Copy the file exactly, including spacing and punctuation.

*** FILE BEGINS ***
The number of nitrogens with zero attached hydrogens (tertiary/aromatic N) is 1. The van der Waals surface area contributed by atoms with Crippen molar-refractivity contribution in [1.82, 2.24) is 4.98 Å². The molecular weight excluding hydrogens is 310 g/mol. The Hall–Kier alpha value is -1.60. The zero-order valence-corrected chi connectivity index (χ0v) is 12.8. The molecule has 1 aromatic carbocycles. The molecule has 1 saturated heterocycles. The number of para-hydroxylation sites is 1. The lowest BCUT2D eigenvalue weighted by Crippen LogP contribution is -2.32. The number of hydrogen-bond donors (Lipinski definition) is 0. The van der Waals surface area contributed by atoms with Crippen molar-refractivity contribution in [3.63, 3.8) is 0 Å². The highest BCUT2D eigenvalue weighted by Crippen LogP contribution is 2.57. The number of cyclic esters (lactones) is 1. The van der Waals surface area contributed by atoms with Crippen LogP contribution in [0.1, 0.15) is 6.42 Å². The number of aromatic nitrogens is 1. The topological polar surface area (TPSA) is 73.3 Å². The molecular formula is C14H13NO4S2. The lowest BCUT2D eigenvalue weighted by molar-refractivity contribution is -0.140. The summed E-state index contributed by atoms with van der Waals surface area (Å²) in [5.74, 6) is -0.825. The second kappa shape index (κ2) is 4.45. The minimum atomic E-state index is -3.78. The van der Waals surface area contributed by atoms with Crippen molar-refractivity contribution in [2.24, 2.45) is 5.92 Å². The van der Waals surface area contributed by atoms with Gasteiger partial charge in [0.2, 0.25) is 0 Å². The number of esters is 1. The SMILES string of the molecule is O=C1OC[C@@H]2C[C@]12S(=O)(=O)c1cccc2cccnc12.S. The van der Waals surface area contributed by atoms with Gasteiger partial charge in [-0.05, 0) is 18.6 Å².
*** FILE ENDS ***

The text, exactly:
The number of nitrogens with zero attached hydrogens (tertiary/aromatic N) is 1. The van der Waals surface area contributed by atoms with Crippen molar-refractivity contribution in [1.82, 2.24) is 4.98 Å². The molecular weight excluding hydrogens is 310 g/mol. The Hall–Kier alpha value is -1.60. The zero-order valence-corrected chi connectivity index (χ0v) is 12.8. The molecule has 1 aromatic carbocycles. The molecule has 1 saturated heterocycles. The number of para-hydroxylation sites is 1. The lowest BCUT2D eigenvalue weighted by Crippen LogP contribution is -2.32. The number of hydrogen-bond donors (Lipinski definition) is 0. The van der Waals surface area contributed by atoms with Crippen molar-refractivity contribution in [3.63, 3.8) is 0 Å². The highest BCUT2D eigenvalue weighted by Crippen LogP contribution is 2.57. The number of cyclic esters (lactones) is 1. The van der Waals surface area contributed by atoms with Crippen LogP contribution in [0.1, 0.15) is 6.42 Å². The number of aromatic nitrogens is 1. The topological polar surface area (TPSA) is 73.3 Å². The molecular formula is C14H13NO4S2. The lowest BCUT2D eigenvalue weighted by molar-refractivity contribution is -0.140. The summed E-state index contributed by atoms with van der Waals surface area (Å²) in [5.74, 6) is -0.825. The second kappa shape index (κ2) is 4.45. The minimum atomic E-state index is -3.78. The van der Waals surface area contributed by atoms with Crippen molar-refractivity contribution in [2.24, 2.45) is 5.92 Å². The van der Waals surface area contributed by atoms with Gasteiger partial charge in [0.2, 0.25) is 0 Å². The number of esters is 1. The SMILES string of the molecule is O=C1OC[C@@H]2C[C@]12S(=O)(=O)c1cccc2cccnc12.S. The van der Waals surface area contributed by atoms with Gasteiger partial charge in [-0.05, 0) is 18.6 Å².